Can I Apply for U.S. Asylum If I'm From India?

Thousands of Indian citizens annually leave their country to seek asylum. Learn about their possibilities for a successful claim.

By , Attorney · American University Washington College of Law

Despite being the world's largest democracy with over 1.4 billion people, thousands of Indians regularly leave India to seek asylum in the U.S. and elsewhere. It's often on the top-ten list of countries from whom asylum seekers come to the United States. For example, fewer than 3,000 Indians successfully applied for asylum in the U.S. between 2013 and 2022, according to figures from the Department of Homeland Security (whether affirmatively on their own, or defensively, in court proceedings).

Here, we'll discuss past trends and current possibilities when it comes to applying for asylum as someone from India.

What Type of Asylum Claims Are Typical From India?

Growing Hindu nationalism in India, accompanied by worsening mistreatment of religious and minority groups, has been a major driver of flight and asylum claims. Ever since the Bharatiya Janata Party of Prime Minister Narendra Modi came to power, there's been an increase in applications, including from former police officers, journalists, LGBT activists, Christian proselytizers, and Muslim and Sikh political activists.

Farmers also became activists, after government attempts to remove price regulations disrupted their livelihoods.

Historically, most Indian asylum-seekers have been Sikhs, who say they've been persecuted or fear persecution by the Indian government on account of their religion or political opinion. The height of violence against Sikhs in India occurred in 1984, when thousands were killed after an incident involving the Golden Temple (retribution for the murder of Prime Minister Indira Gandhi by her Sikh bodyguards). Most claim to be part of the Akali Dal Mann, a separatist group that advocates for a Sikh homeland in Punjab.

Many other Indian asylum-seekers come from Jammu and Kashmir, alleging political repression and persecution by security forces attempting to suppress independence efforts there. People of Gujarat have also claimed asylum for having been persecuted" because of their native language and other forms of identity.

What Are Common Reasons for Denial of Asylum Claims From India?

A U.S. immigration judge or asylum officer may deny a claim if the applicant is not credible; that is, not detailed, consistent, or plausible in giving testimony. For instance, there is more evidence that Sikhs are living quietly in India than there are articles exposing Sikh persecution in the years since 1984. Since an asylum applicant must have an objective as well as subjective basis for fear, lack of objective evidence can be a reason for denial.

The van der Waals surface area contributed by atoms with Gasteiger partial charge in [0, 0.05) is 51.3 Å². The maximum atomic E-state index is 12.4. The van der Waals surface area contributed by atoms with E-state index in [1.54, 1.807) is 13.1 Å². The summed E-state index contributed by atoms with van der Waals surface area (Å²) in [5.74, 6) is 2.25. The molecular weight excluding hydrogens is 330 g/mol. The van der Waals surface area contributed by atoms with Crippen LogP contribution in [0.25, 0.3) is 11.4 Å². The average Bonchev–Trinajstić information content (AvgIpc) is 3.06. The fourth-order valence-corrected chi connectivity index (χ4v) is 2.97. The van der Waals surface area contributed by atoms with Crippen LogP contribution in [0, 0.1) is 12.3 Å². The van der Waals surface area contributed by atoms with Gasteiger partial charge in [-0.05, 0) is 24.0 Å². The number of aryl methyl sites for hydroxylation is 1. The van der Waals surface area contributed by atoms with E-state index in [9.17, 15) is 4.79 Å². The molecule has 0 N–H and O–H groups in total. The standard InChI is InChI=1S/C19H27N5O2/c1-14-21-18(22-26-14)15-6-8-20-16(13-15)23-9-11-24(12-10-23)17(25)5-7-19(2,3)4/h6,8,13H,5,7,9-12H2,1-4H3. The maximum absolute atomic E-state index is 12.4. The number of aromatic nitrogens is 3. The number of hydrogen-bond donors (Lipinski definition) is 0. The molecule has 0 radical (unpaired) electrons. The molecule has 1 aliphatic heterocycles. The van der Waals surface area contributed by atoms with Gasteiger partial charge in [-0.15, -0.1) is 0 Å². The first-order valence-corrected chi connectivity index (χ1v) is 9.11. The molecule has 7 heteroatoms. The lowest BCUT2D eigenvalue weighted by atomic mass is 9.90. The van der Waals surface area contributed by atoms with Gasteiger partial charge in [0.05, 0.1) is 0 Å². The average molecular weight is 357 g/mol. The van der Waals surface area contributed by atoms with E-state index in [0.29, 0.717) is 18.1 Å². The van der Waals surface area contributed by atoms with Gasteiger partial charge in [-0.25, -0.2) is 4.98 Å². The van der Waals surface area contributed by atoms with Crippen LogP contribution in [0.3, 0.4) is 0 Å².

Credibility can also be an issue. If, for example, a citizen of India claimed to have been persecuted as farmer who engaged in protests, they will need to show familiarity with basic farming techniques.

Also, if a judge or officer suspects ties to a designated terrorist group, an applicant will likely be disqualified for asylum. (See Bars to Receiving Asylum or Refugee Status.)

What Can Indians Do to Increase the Chances of a Successful Asylum Claim?

It is critical to substantiate your asylum case with as much objective evidence as possible. Find country conditions information from authoritative sources that supports your claim, as described in Preparing Persuasive Documents for Your Asylum Application. If you claim to belong to a Sikh or Kashmir-independence organization, for example, make sure you prove that it is not a terrorist one.

Applicants should also be prepared to prove their religious or regional identity. If you claim to be religious, for instance, you should be able to explain your religion to the judge or officer. If you are not religious, you should be able to explain why you don't practice your religion and how any persecutor would be able to recognize your affiliation.

Getting Legal Help

An experienced immigration attorney can be hugely helpful in gathering supporting documents from independent sources, linking you up with medical professionals if you've been tortured or affected psychologically by the persecution, evaluating the strength of your asylum claim, drafting affidavits, preparing witnesses, and accompanying you to in-person interviews or court hearings.

Also see Applying for U.S. Asylum: How Much Will It Cost? and How to Get a Lawyer to Represent You Pro Bono (Free) in Immigration Court Removal Proceedings.

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